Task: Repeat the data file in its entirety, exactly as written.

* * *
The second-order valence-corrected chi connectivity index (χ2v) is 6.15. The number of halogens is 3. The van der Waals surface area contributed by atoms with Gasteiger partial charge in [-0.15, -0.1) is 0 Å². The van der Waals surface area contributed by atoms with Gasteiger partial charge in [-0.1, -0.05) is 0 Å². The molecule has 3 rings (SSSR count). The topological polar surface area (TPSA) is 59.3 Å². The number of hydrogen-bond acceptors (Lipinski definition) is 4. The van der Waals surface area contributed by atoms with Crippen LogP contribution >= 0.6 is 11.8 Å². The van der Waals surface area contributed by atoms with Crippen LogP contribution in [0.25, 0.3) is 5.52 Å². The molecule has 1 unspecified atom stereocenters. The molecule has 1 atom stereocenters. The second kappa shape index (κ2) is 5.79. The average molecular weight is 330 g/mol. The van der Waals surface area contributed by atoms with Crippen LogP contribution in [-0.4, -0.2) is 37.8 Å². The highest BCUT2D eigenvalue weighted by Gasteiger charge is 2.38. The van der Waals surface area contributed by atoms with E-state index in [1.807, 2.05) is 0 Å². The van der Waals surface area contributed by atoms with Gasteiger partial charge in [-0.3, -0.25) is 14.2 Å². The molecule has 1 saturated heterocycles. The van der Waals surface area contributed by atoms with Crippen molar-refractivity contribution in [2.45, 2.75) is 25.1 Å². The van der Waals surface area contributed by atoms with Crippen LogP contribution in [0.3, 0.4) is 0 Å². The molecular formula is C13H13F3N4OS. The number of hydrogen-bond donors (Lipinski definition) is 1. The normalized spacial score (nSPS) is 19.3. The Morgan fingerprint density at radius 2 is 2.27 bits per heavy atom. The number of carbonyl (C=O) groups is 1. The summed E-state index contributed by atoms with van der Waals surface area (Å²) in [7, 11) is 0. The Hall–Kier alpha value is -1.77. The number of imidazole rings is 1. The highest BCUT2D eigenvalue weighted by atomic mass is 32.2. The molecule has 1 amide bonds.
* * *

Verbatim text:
The second-order valence-corrected chi connectivity index (χ2v) is 6.15. The number of halogens is 3. The van der Waals surface area contributed by atoms with Gasteiger partial charge in [-0.15, -0.1) is 0 Å². The van der Waals surface area contributed by atoms with Gasteiger partial charge in [-0.1, -0.05) is 0 Å². The molecule has 3 rings (SSSR count). The topological polar surface area (TPSA) is 59.3 Å². The number of hydrogen-bond acceptors (Lipinski definition) is 4. The van der Waals surface area contributed by atoms with Crippen LogP contribution >= 0.6 is 11.8 Å². The van der Waals surface area contributed by atoms with Crippen LogP contribution in [0.25, 0.3) is 5.52 Å². The molecule has 1 unspecified atom stereocenters. The molecule has 1 atom stereocenters. The second kappa shape index (κ2) is 5.79. The average molecular weight is 330 g/mol. The van der Waals surface area contributed by atoms with Crippen LogP contribution in [-0.4, -0.2) is 37.8 Å². The highest BCUT2D eigenvalue weighted by Gasteiger charge is 2.38. The van der Waals surface area contributed by atoms with E-state index in [1.807, 2.05) is 0 Å². The van der Waals surface area contributed by atoms with Gasteiger partial charge in [-0.3, -0.25) is 14.2 Å². The molecule has 1 saturated heterocycles. The van der Waals surface area contributed by atoms with Crippen molar-refractivity contribution in [2.45, 2.75) is 25.1 Å². The van der Waals surface area contributed by atoms with Crippen LogP contribution in [0.3, 0.4) is 0 Å². The molecular formula is C13H13F3N4OS. The number of hydrogen-bond donors (Lipinski definition) is 1. The normalized spacial score (nSPS) is 19.3. The Morgan fingerprint density at radius 2 is 2.27 bits per heavy atom. The number of carbonyl (C=O) groups is 1. The summed E-state index contributed by atoms with van der Waals surface area (Å²) in [7, 11) is 0. The Hall–Kier alpha value is -1.77. The number of imidazole rings is 1. The highest BCUT2D eigenvalue weighted by atomic mass is 32.2. The molecule has 1 amide bonds.